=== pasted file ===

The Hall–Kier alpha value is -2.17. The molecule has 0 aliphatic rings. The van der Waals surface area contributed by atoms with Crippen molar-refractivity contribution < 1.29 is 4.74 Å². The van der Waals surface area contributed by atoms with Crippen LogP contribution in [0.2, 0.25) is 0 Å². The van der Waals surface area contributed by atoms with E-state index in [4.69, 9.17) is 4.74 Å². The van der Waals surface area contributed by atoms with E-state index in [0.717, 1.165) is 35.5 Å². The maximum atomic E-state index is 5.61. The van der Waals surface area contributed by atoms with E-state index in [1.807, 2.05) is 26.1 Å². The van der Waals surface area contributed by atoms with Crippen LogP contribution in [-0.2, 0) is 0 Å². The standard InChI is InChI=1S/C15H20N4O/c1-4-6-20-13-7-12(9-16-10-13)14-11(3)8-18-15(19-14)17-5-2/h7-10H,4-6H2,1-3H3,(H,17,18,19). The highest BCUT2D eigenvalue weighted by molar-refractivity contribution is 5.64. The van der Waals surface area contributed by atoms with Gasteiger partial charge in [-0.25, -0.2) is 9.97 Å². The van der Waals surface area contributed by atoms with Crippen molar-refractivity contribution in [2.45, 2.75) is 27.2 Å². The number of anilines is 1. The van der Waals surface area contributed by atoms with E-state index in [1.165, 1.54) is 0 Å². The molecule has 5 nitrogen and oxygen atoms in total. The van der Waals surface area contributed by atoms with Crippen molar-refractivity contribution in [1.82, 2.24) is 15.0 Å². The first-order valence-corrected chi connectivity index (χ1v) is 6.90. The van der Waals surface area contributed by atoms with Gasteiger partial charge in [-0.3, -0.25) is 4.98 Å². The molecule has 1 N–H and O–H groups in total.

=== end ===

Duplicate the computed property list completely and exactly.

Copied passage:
The Hall–Kier alpha value is -2.17. The molecule has 0 aliphatic rings. The van der Waals surface area contributed by atoms with Crippen molar-refractivity contribution < 1.29 is 4.74 Å². The van der Waals surface area contributed by atoms with Crippen LogP contribution in [0.2, 0.25) is 0 Å². The van der Waals surface area contributed by atoms with E-state index in [4.69, 9.17) is 4.74 Å². The van der Waals surface area contributed by atoms with E-state index in [0.717, 1.165) is 35.5 Å². The maximum atomic E-state index is 5.61. The van der Waals surface area contributed by atoms with E-state index in [1.807, 2.05) is 26.1 Å². The van der Waals surface area contributed by atoms with Crippen LogP contribution in [-0.2, 0) is 0 Å². The standard InChI is InChI=1S/C15H20N4O/c1-4-6-20-13-7-12(9-16-10-13)14-11(3)8-18-15(19-14)17-5-2/h7-10H,4-6H2,1-3H3,(H,17,18,19). The highest BCUT2D eigenvalue weighted by molar-refractivity contribution is 5.64. The van der Waals surface area contributed by atoms with Gasteiger partial charge in [-0.25, -0.2) is 9.97 Å². The van der Waals surface area contributed by atoms with Crippen molar-refractivity contribution in [2.45, 2.75) is 27.2 Å². The number of anilines is 1. The van der Waals surface area contributed by atoms with E-state index in [1.165, 1.54) is 0 Å². The molecule has 5 nitrogen and oxygen atoms in total. The van der Waals surface area contributed by atoms with Crippen molar-refractivity contribution in [1.82, 2.24) is 15.0 Å². The first-order valence-corrected chi connectivity index (χ1v) is 6.90. The van der Waals surface area contributed by atoms with Gasteiger partial charge in [-0.3, -0.25) is 4.98 Å². The molecule has 1 N–H and O–H groups in total.